LONDON-Thinking I’d spend my time navigating the streets here as an opportunity to compare what they’re wearing on this side of the Atlantic with, say, what they’re (we’re) wearing in New York City, I first observed that the discrepancies are minimal. I suppose I could say that the gold-brown trench coat I had on was like nothing anyone else wore-not even like the Burberry trench coats, which you don’t see much anymore.
Truly, most people here are interchangeable with New Yorkers. Not to mention with Parisians. This only confirms the verity that cities with reputations as fashion centers don’t have much influence on street wear. Okay, there often is a trickle-down effect in play, as Miranda Priestly chillingly explains in The Devil Wears Prada. She has little to say, though, about the equally significant trickle-up effect.
But then, just when I was about to forgo the subject as promising column material, I realized I was thinking along the wrong lines. The eye-opener occurred when Kate Middleton, patron of the charity Place 2B, alighted from a limousine in a high wind at the city’s Tower Hamlets to accept a bouquet from 9-year-old Tierney Potter.
Don’t you know the Duchess of Cambridge suddenly became involved in a spin on Marilyn Monroe’s billowing skirt scene from The Seven-Year Itch? She made headlines across the nation as a result of her having to deal with a wardrobe malfunction that allowed a momentary glimpse of royal blue-and-white undergarment.
Not an ill wind for your correspondent, to whom it became clear that the real street-fashion story here is what the royals put on when they appear in public-when they, so to speak, pound the pavement. Not only that, but it struck me as likely that-with the possible exception of Michelle Obama-Middleton is the world’s most fashion-conscious personality (like her husband’s mother before her). There’s a good argument to be made for Middleton’s being today’s single most authoritative example of style in women’s dress-much more than, for instance, Condé Nast’s Anna Wintour.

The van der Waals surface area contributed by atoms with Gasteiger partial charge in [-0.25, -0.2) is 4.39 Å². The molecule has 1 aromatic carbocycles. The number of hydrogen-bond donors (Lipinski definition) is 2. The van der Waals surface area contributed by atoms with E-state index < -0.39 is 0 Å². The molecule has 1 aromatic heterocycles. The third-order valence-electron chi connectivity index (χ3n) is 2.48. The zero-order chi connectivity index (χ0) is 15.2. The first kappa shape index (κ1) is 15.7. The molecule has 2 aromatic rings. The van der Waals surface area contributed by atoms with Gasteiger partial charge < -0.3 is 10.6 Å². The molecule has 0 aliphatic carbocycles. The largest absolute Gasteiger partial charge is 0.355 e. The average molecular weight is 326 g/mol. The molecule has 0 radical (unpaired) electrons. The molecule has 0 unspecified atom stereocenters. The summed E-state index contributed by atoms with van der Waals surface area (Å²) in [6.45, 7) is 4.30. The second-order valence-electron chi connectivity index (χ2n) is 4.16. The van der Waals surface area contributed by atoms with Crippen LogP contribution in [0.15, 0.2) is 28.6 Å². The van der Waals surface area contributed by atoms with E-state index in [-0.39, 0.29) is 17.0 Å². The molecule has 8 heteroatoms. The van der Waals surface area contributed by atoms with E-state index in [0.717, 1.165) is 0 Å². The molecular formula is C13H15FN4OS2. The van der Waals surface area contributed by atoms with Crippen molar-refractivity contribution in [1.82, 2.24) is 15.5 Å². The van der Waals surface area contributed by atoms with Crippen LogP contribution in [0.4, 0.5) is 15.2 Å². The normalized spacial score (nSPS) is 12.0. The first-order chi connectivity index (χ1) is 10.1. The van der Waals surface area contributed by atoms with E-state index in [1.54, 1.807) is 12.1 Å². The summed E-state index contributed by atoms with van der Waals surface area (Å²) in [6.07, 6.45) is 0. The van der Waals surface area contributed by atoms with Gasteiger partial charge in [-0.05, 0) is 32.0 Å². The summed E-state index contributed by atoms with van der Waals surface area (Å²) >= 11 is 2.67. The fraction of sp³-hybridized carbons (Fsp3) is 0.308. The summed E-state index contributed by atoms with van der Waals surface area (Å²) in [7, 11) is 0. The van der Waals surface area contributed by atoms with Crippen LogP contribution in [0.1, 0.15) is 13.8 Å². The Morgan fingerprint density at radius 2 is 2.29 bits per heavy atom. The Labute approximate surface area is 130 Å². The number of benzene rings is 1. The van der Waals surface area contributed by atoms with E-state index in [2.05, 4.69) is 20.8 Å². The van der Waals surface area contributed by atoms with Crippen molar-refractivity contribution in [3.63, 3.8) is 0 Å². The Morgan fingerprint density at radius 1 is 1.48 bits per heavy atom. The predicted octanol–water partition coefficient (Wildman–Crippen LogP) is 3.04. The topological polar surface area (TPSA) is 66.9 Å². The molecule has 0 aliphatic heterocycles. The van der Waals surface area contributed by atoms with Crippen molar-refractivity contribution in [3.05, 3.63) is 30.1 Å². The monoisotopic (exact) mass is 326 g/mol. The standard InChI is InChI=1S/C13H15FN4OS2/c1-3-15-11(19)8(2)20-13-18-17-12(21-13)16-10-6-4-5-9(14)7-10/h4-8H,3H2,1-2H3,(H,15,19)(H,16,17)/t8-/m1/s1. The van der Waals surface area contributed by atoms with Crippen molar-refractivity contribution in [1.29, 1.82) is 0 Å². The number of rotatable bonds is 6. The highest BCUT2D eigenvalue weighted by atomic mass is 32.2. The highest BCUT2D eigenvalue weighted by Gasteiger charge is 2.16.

At any rate, I wasn’t at Tower Hamlets to witness the temporarily disconcerted fashion plate myself, but many others were, just as wherever she goes, packs are on hand to see what she’s chosen to put on. Wanna know who designed that wind-blown, photo-flash-worthy, several-inches-above the knee skirt? It’s Orla Kiely, whom the Duchess favors. Max Mara designed the jacket she had on.
(Kiely also designed a dove-patterned dress spotted in public more than once. That one, the Daily Mail has dubbed “a fashion mistake” when Middleton wore it with “muddy” brown tights. She’d worn the little number-without the tights-to the Only Connect charity gathering the previous day, indicating, of course, that she repeats outfits for public consumption.)
Unsurprisingly, the London tabloids didn’t stop at simply covering MIddleton’s sudden uncovering. It was pointed out that, among other occasions, her Jenny Packham creation was tossed about at the Calgary airport on the couple’s Canada trip-not to mention that Diana, Princess of Wales, had a similar high-winds hitch at Gatwick. (Apparently, airport arrivals are trouble.)